• Content Type: Working Paper
  • Institution: Economist Intelligence Unit
  • Abstract: After a series of setbacks, the global economy is slowly mending US economy is strengthening; star performer Jobs market is on a modest upswing Housing is bouncing back China is recovering from a slowdown Boom years are over, but so is the slump European debt crisis is stabilizing but austerity is killing the economy Euro zone remains big drag on global growth Japan is showing signs of recovery under a new government Central banks are supporting the bounce - back in a big way Don't expect a brisk recovery, though; many risks remains Debt levels still high; asset prices are volatile; tensions in Middle East, China, Kore and has stabilised in Europe, but at a low level. In Germany, manufacturing output is rising again.
  • Topic: Economics, International Trade and Finance, Markets, Monetary Policy, Infrastructure
  • Political Geography: United States, China
  • Author: David G. Blanchflower, David N. F. Bell
  • Publication Date: 08-2013
  • Content Type: Working Paper
  • Institution: Peterson Institute for International Economics
  • Abstract: One of the factors that may inhibit reductions in unemployment as the economy recovers is the extent to which existing workers would like to work more hours and employers may prefer to let them work longer hours before making new hires. This phenomenon suggests that the unemployment rate does not capture the full extent of excess capacity in the labor market. But how should it be measured? In this paper we argue that the United States does not have the necessary statistical tools to calibrate this form of underemployment. We describe an index that captures the joint effects of unemployment and underemployment and provides a more complete picture of labor market excess capacity. We show how this index can be implemented using British data and describe its evolution over the Great Recession. Comparisons of our index with unemployment rates suggest that unemployment rates understate differences in labor market excess capacity by age group and overstate differences by gender. We also show that being unable to work the hours that one desires has a negative effect on well-being. Finally, we recommend that the Current Population Survey conducted by the US Bureau of Labor Statistics might be extended to enable the construction of an equivalent US index.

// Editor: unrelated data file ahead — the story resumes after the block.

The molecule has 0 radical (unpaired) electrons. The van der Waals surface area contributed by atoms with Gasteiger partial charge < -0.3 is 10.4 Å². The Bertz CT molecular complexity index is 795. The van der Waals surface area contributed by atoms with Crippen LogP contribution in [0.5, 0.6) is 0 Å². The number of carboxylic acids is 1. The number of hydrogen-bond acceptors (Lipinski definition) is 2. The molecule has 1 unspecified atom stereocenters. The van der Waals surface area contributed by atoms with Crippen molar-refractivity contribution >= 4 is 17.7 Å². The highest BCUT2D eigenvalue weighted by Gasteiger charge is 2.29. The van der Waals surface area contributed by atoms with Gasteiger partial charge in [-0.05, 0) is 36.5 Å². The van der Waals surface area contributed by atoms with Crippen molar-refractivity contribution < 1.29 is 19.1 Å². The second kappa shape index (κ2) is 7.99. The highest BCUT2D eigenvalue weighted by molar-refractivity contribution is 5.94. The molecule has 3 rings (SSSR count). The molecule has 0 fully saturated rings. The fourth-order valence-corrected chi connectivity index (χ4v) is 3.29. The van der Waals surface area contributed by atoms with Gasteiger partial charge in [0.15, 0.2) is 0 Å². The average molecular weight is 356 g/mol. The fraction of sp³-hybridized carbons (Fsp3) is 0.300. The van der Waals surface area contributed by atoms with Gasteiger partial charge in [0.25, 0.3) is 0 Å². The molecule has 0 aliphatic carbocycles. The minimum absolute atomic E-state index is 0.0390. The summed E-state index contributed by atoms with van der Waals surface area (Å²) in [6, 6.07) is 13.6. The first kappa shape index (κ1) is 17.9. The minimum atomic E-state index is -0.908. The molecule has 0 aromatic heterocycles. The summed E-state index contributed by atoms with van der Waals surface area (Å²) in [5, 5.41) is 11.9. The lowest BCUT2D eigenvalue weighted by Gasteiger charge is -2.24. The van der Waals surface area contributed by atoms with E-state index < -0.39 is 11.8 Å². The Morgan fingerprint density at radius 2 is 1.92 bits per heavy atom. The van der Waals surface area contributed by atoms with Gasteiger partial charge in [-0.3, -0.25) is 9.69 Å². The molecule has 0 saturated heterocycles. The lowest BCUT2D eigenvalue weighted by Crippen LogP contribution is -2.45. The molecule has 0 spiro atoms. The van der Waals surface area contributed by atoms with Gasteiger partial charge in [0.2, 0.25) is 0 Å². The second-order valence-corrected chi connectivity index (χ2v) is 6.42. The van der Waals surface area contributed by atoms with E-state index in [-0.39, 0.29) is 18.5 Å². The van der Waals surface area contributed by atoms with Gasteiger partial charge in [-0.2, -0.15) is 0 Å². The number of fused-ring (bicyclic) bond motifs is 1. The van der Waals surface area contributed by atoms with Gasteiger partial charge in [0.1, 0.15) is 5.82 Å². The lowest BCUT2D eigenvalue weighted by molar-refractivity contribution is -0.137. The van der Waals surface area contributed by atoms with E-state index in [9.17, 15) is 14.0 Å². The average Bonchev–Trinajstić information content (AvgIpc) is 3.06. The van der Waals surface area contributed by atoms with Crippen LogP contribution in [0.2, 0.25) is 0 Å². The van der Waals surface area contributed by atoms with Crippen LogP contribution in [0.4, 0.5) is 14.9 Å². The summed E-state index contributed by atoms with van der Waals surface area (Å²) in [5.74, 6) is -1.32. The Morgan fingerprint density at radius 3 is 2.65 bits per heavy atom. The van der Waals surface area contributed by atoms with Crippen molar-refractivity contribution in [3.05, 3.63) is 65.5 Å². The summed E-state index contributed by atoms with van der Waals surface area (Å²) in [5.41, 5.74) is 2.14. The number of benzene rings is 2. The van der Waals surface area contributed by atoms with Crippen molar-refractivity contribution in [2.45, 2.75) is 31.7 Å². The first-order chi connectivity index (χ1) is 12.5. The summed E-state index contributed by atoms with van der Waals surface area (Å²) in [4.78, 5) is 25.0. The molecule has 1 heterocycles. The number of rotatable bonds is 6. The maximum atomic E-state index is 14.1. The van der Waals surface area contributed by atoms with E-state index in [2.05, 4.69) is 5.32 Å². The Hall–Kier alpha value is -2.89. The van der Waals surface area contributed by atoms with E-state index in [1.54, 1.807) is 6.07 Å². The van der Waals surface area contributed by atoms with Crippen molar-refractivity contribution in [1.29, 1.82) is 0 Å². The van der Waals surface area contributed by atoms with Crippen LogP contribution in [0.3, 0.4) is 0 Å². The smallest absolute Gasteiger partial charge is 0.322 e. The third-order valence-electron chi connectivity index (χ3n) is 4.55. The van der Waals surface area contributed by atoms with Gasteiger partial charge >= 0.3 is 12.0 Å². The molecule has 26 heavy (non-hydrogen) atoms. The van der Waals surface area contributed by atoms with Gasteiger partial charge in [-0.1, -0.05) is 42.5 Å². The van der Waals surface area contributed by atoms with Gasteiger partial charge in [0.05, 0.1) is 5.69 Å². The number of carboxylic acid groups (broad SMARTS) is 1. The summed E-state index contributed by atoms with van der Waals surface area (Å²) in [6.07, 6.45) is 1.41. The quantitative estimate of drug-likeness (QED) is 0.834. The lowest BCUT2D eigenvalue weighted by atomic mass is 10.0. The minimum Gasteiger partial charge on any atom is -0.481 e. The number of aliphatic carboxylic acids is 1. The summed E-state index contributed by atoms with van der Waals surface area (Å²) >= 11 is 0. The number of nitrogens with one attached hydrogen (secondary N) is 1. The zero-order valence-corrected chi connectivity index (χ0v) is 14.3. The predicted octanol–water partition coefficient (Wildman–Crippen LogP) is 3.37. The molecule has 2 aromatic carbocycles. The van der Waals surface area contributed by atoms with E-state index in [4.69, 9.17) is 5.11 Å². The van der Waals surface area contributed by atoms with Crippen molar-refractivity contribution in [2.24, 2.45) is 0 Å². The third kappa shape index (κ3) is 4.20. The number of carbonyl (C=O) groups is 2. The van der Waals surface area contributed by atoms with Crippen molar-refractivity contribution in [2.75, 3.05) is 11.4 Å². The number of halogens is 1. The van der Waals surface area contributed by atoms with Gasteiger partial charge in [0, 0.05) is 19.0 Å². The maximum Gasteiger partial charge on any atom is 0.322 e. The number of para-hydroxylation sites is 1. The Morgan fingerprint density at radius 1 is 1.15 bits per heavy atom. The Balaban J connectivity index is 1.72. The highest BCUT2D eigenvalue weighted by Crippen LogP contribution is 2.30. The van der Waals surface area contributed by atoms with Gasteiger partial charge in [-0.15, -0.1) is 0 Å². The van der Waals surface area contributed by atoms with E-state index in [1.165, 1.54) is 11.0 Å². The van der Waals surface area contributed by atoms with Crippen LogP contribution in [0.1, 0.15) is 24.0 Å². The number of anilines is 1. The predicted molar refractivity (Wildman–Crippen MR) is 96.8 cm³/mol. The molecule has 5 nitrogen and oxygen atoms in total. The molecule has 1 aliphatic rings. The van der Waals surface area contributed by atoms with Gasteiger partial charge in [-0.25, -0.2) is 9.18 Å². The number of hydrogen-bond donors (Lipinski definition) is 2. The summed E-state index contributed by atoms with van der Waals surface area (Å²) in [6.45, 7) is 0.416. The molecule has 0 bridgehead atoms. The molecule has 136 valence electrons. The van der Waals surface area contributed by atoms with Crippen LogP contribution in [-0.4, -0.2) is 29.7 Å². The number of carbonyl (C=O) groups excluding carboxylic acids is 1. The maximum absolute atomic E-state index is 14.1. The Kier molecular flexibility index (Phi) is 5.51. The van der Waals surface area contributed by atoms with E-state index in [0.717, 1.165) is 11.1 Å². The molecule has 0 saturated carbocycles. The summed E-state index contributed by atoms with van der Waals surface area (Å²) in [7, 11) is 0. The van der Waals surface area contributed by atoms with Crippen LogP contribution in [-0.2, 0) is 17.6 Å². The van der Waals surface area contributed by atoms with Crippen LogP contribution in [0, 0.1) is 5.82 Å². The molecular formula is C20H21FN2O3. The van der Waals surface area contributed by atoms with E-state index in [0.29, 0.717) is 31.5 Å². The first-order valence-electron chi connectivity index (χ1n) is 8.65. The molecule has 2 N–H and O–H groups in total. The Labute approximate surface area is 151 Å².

• Topic: Economics, International Trade and Finance, Markets, Labor Issues
  • Political Geography: United States, Europe
  • Author: Jeri Jensen
  • Publication Date: 09-2013
  • Content Type: Working Paper
  • Institution: Center for Strategic and International Studies
  • Abstract: The Obama administration has the opportunity to achieve more sustainable development solutions with a new model of development relevant in a world where private investment is the primary driver of economic growth.
  • Topic: Development, Economics, International Trade and Finance, Markets, Foreign Aid, Foreign Direct Investment
  • Political Geography: United States
  • Author: Bill Dickenson (Co-Chair), Phil Sharp (Co-Chair), Dave Grossman (Rapporteur)
  • Publication Date: 09-2013
  • Content Type: Working Paper
  • Institution: Aspen Institute
  • Abstract: The future of the U.S. electricity sector is hard to foresee – and it is never wise to overpay one's fortune tellers – but there appear to be some key trends and technologies that may reshape future electricity markets and determine the innovativeness, resilience, security, and global competitiveness of the sector. Discussions of the sector's past, present, and future formed the heart of the 2013 Aspen Institute Energy Policy Forum. This report summarizes and organizes some of the key insights from those discussions.
  • Topic: Climate Change, Economics, Energy Policy, Environment, Markets, Natural Resources
  • Political Geography: United States
  • Author: Leighton Ku, Brian Bruen
  • Publication Date: 02-2013
  • Content Type: Working Paper
  • Institution: The Cato Institute
  • Abstract: Claims are sometimes made that immigrants use public benefits, such as Medicaid, the Supplemental Nutrition Assistance Program, or the Temporary Assistance for Needy Families programs, more often than those who are born in the United States. This report provides analyses, using the most recent data from the Census Bureau, that counter these claims. In reality, low-income non-citizen immigrants, including adults and children, are generally less likely to receive public benefits than those who are native-born. Moreover, when non-citizen immigrants receive benefits, the value of benefits they receive is usually lower than the value of benefits received by those born in the United States. The combination of lower average utilization and smaller average benefits indicates that the overall cost of public benefits is substantially less for low-income non-citizen immigrants than for comparable native-born adults and children. The report also explains that the lower use of public benefits by non-citizen immigrants is not surprising, since federal rules restrict immigrants' eligibility for these public benefit programs.